Late Rice worker remembered by co-workers for her warm and generous spirit
WILLMAR -- Family, friends and co-workers remembered Sue Leukam on Sunday for her warmth and generosity, her love of nature and the outdoors, and her love for her job as a medical records worker at Rice Memorial Hospital.
Leukam, 51, of Belgrade died one year ago after being accidentally trapped in an automated filing system at the hospital.
On Sunday, the hospital unveiled a memorial painting in her honor. The Rice Health Foundation also announced the establishment of a scholarship endowment to be named after her. More than 100 people gathered in the hospital's garden court to see the unveiling of the original painting and to pay tribute to a woman who, in the words of her husband, Don, "just cared about people."
For hospital employees, it was a bittersweet time. Sunday marked the one-year anniversary of the fatal accident; Leukam died three days later at a Twin Cities hospital.
"We want to remember Sue but we also know it's going to be a sad time," said Pat Berg, director of outreach and community relations for Rice Hospital.
"It's just as fresh as it was a year ago," she said. "We want to remember her and to carry forward some good thoughts about her."
Leukam's husband, the couple's two children and friends and coworkers from the hospital listened as the Rev. Beverly Crute, hospital chaplain, spoke of loss and the healing power of art.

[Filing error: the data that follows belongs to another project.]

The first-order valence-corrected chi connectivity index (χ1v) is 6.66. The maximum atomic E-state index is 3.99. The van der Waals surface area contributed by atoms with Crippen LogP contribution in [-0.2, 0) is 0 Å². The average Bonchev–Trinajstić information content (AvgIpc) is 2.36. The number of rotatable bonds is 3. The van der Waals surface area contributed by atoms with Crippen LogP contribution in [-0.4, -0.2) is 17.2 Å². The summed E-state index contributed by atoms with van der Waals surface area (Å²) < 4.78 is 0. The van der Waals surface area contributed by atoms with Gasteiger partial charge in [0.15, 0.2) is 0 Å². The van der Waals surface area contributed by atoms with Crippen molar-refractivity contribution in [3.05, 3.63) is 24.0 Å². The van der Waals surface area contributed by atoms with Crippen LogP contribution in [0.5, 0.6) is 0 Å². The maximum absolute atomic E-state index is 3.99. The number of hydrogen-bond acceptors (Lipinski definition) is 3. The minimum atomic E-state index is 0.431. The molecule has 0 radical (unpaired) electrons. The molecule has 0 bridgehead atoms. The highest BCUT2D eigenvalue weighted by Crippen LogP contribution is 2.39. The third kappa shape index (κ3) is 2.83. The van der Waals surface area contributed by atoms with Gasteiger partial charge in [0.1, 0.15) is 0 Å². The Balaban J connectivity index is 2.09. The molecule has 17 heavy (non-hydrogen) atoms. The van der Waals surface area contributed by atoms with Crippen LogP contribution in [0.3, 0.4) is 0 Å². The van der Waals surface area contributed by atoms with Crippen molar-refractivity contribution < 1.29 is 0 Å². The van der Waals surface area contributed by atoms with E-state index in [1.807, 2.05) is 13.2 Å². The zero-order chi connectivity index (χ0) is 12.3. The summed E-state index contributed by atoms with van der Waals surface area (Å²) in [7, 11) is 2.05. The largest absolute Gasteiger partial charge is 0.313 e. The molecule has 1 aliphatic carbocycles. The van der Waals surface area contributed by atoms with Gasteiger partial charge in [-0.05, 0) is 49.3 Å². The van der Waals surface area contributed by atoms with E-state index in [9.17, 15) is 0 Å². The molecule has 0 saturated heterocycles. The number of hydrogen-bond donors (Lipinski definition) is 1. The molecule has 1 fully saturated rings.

"We are here because Sue touched our lives in loving and caring ways as wife, mother, friend and colleague, and we are here because we miss her," she said.
Although her absence is keenly felt, "her spirit resides still in our hearts," Crute said.
Hospital officials said the painting, a landscape in oils by Renville artist Dona Larkin, will be a visual reminder of that spirit.
"It is how we want to remember her," said Dale Hustedt, the hospital's interim chief executive.
Larkin's painting was inspired by the rolling valley of the Minnesota River near the artist's home. Details were added to reflect the wildlife and outdoors that Leukam loved.
A pair of cardinals perches in the foreground while deer graze off to the right. Lit by a sunbeam, a dark-haired woman is picking wildflowers.
"That's just what Sue was all about," her husband said. "That picture says it all."
Larkin titled the painting "A Ray of Sunlight."
Leukam had been employed at Rice Hospital for three years. The day of the fatal accident would have been her fourth anniversary of working at the hospital, Don Leukam said. She hadn't been scheduled to work that day, but volunteered to fill in for a coworker who wanted the day off, he said.
She initially worked as a nursing assistant for a year and a half before joining the hospital's medical records department.
After learning that she'd gotten the medical records job, she cried over leaving her coworkers in her old department but she loved her new job as well, her husband said.
He remembered her standing at the kitchen sink, three weeks before her death, and telling him that "working at Rice was the best thing that ever happened to me."
"It was the best three years of our life. I'll never forget it," he said.
The new scholarship endowment in Sue Leukam's name has an initial goal of raising $10,000. The first scholarships, for high school students pursuing health care careers, will be awarded next spring.